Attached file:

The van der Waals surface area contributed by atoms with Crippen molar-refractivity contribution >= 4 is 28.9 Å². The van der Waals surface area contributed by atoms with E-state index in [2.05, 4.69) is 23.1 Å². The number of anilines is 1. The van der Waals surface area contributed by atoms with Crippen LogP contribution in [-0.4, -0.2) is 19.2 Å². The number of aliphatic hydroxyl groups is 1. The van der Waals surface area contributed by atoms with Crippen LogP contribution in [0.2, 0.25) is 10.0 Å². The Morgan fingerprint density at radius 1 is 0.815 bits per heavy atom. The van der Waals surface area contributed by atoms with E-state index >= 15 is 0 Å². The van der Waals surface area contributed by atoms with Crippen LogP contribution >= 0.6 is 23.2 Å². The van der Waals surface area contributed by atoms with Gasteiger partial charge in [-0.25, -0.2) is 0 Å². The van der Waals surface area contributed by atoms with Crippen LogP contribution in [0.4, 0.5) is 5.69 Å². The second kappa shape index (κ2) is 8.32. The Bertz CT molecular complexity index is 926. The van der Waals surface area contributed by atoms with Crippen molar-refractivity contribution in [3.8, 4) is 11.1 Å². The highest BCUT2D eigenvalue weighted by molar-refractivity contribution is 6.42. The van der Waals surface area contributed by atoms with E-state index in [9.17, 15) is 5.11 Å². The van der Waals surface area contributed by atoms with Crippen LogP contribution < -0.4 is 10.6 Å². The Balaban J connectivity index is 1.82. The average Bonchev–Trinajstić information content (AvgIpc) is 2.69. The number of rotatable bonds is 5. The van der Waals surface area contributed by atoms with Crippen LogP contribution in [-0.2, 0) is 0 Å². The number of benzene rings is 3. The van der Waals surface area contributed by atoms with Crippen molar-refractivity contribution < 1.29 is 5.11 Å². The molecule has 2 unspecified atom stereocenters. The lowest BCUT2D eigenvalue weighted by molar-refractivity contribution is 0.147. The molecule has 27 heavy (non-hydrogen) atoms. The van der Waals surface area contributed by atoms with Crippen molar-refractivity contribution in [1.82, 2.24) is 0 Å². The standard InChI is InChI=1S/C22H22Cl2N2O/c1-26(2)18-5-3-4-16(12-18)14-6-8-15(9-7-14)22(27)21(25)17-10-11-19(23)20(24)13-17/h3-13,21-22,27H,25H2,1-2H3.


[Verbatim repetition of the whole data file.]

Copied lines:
The van der Waals surface area contributed by atoms with Crippen molar-refractivity contribution >= 4 is 28.9 Å². The van der Waals surface area contributed by atoms with E-state index in [2.05, 4.69) is 23.1 Å². The number of anilines is 1. The van der Waals surface area contributed by atoms with Crippen LogP contribution in [-0.4, -0.2) is 19.2 Å². The number of aliphatic hydroxyl groups is 1. The van der Waals surface area contributed by atoms with Crippen LogP contribution in [0.2, 0.25) is 10.0 Å². The Morgan fingerprint density at radius 1 is 0.815 bits per heavy atom. The van der Waals surface area contributed by atoms with E-state index >= 15 is 0 Å². The van der Waals surface area contributed by atoms with Crippen LogP contribution >= 0.6 is 23.2 Å². The van der Waals surface area contributed by atoms with Gasteiger partial charge in [-0.25, -0.2) is 0 Å². The van der Waals surface area contributed by atoms with Crippen LogP contribution in [0.4, 0.5) is 5.69 Å². The second kappa shape index (κ2) is 8.32. The Bertz CT molecular complexity index is 926. The van der Waals surface area contributed by atoms with Crippen molar-refractivity contribution in [3.8, 4) is 11.1 Å². The highest BCUT2D eigenvalue weighted by molar-refractivity contribution is 6.42. The van der Waals surface area contributed by atoms with E-state index in [9.17, 15) is 5.11 Å². The van der Waals surface area contributed by atoms with Crippen LogP contribution < -0.4 is 10.6 Å². The Balaban J connectivity index is 1.82. The average Bonchev–Trinajstić information content (AvgIpc) is 2.69. The number of rotatable bonds is 5. The van der Waals surface area contributed by atoms with Crippen LogP contribution in [-0.2, 0) is 0 Å². The number of benzene rings is 3. The van der Waals surface area contributed by atoms with Crippen molar-refractivity contribution < 1.29 is 5.11 Å². The molecule has 2 unspecified atom stereocenters. The lowest BCUT2D eigenvalue weighted by molar-refractivity contribution is 0.147. The molecule has 27 heavy (non-hydrogen) atoms. The van der Waals surface area contributed by atoms with Crippen molar-refractivity contribution in [1.82, 2.24) is 0 Å². The standard InChI is InChI=1S/C22H22Cl2N2O/c1-26(2)18-5-3-4-16(12-18)14-6-8-15(9-7-14)22(27)21(25)17-10-11-19(23)20(24)13-17/h3-13,21-22,27H,25H2,1-2H3.